If you listen carefully to any great radio story, you’ll notice that there is usually a regular pace to its editing. The distance between speech, music, and ambient sound clips will be pretty consistent. Radiolab is super fast; This American Life tends to be on the medium side, sometimes slow. One venue that produces very immersive medium-paced stories, in which the balance between narration and scoring sustains a natural sense of momentum, is WNYC’s Studio 360. They cover the historical as well as the contemporary, in a sort of theme-based cultural exposé. Their Peabody-award-winning episode, Moby-Dick, traces the influence that Melville’s 1851 book has had on several artists. Host Kurt Andersen speaks with, among others, musician Laurie Anderson, painter/sculptor Frank Stella, playwright Tony Kushner, and Juilliard professor Stanley Crouch.

Towards the beginning of this episode, Andersen follows Professor Crouch into the classroom at Julliard, where he is teaching a class on jazz in American history. Crouch compares the prose of Herman Melville to the stride piano of James P. Johnson, even though Moby-Dick was written ‘half a century before jazz was born.’ This five and half minute vignette [7:00-12:30] follows a typical editing pattern of a just-right-paced story.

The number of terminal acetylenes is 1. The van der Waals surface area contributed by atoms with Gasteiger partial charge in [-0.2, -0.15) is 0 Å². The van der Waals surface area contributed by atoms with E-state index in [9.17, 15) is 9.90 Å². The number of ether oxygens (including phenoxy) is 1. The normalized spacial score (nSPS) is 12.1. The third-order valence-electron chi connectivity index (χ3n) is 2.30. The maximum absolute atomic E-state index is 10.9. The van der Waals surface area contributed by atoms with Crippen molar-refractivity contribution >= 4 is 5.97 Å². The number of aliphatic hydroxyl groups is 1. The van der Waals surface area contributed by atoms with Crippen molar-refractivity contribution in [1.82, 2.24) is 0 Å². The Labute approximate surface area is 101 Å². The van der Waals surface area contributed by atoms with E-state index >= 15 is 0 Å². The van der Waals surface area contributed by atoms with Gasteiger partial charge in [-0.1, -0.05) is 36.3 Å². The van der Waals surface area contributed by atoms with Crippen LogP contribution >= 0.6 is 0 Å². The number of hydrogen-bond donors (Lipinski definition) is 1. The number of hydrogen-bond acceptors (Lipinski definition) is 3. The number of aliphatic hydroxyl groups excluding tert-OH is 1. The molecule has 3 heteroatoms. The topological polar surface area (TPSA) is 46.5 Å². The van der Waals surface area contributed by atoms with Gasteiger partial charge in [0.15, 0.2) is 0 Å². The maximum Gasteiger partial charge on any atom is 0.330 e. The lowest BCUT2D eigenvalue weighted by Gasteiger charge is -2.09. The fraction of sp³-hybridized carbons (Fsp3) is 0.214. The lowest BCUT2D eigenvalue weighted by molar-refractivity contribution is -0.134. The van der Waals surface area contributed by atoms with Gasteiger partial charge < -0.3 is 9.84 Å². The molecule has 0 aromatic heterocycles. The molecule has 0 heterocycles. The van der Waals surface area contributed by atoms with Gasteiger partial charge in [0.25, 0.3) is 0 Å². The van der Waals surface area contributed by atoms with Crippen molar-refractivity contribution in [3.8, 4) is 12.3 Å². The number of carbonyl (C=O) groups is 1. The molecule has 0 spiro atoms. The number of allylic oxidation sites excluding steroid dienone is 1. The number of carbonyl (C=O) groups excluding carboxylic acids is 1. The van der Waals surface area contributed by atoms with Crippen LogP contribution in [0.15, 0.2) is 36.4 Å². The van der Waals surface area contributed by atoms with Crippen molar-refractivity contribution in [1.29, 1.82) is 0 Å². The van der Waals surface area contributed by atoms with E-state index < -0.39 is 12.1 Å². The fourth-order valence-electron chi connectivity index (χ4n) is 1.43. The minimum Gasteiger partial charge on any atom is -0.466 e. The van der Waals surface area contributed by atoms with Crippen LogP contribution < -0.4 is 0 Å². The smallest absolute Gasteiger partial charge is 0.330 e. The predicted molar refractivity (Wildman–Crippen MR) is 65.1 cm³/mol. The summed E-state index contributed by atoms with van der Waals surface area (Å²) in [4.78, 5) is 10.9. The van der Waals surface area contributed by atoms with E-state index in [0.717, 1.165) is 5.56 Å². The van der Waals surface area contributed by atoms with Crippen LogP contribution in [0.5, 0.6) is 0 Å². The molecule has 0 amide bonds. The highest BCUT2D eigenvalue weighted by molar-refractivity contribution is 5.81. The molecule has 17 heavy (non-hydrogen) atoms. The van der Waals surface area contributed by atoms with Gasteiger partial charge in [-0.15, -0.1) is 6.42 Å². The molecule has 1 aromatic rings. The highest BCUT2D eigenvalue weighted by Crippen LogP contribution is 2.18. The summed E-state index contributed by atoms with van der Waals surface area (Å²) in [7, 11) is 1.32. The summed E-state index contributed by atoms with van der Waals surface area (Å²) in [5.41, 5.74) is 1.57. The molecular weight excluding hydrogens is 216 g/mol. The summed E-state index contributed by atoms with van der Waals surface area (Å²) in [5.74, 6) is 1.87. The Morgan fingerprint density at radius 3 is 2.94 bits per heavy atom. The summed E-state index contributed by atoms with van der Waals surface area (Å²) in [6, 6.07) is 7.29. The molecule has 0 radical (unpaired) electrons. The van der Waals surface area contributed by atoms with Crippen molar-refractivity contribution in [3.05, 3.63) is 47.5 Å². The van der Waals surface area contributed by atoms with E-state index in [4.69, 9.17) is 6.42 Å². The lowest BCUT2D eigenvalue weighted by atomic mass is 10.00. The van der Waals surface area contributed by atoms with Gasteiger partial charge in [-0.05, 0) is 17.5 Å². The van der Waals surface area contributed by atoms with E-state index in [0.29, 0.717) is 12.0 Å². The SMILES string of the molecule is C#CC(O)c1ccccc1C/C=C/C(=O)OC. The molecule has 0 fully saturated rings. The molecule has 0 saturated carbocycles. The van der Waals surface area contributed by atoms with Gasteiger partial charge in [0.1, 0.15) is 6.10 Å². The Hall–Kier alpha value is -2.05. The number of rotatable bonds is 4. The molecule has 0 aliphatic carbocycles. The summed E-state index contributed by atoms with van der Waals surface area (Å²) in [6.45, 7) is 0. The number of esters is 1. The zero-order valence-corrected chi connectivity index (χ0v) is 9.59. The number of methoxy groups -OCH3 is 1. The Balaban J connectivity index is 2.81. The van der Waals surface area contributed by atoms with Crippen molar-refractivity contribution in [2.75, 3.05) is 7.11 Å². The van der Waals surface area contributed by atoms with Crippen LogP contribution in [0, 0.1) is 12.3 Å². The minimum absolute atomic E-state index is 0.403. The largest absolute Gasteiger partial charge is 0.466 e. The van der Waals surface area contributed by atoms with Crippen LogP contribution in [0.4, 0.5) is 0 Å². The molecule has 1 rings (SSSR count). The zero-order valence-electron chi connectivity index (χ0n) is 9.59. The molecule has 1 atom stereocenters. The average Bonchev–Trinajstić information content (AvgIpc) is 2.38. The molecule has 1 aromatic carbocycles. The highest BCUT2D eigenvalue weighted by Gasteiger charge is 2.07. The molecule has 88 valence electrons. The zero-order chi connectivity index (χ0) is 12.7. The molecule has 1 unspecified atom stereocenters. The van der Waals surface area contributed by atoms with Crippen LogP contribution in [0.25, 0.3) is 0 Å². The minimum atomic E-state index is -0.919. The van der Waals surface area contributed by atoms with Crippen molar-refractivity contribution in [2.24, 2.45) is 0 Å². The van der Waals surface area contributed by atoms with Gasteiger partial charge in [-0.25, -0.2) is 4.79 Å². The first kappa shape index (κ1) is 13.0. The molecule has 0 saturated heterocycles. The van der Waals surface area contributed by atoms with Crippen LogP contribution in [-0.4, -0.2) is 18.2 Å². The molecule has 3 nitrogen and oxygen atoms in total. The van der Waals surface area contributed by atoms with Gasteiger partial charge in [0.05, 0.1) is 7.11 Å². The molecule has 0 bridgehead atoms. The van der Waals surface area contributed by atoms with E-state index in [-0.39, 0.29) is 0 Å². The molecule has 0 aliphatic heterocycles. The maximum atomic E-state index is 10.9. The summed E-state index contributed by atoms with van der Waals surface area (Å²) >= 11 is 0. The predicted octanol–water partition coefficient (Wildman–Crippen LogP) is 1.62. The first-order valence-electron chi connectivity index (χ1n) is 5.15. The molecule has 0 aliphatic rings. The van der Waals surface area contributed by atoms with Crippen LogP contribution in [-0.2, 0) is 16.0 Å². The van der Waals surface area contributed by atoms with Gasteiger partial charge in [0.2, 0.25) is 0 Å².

If you listen with a stopwatch, you’ll find that this story has a pretty even clip: 20-40 seconds of speech are followed by 10-20 seconds of music or ambient sound. There is some variation, but the regular rate of exchange between narration and music allows the listener to take in a reasonable amount of information, then have moment to process it, while anticipating the information to come.

The music in this piece is edited to round out the ideas of Professor Crouch, as well as to cue us as listeners about what to expect next. In the opening, Professor Crouch compares the ‘fearlessness’ of Melville’s prose to the improvisational technique in Johnson’s music. As Crouch draws this parallel, we hear the piano underneath, illustrating his idea. When he has finished a sentence, the piano music takes the stage for 10-20 seconds, as if adding color to the picture Crouch has created.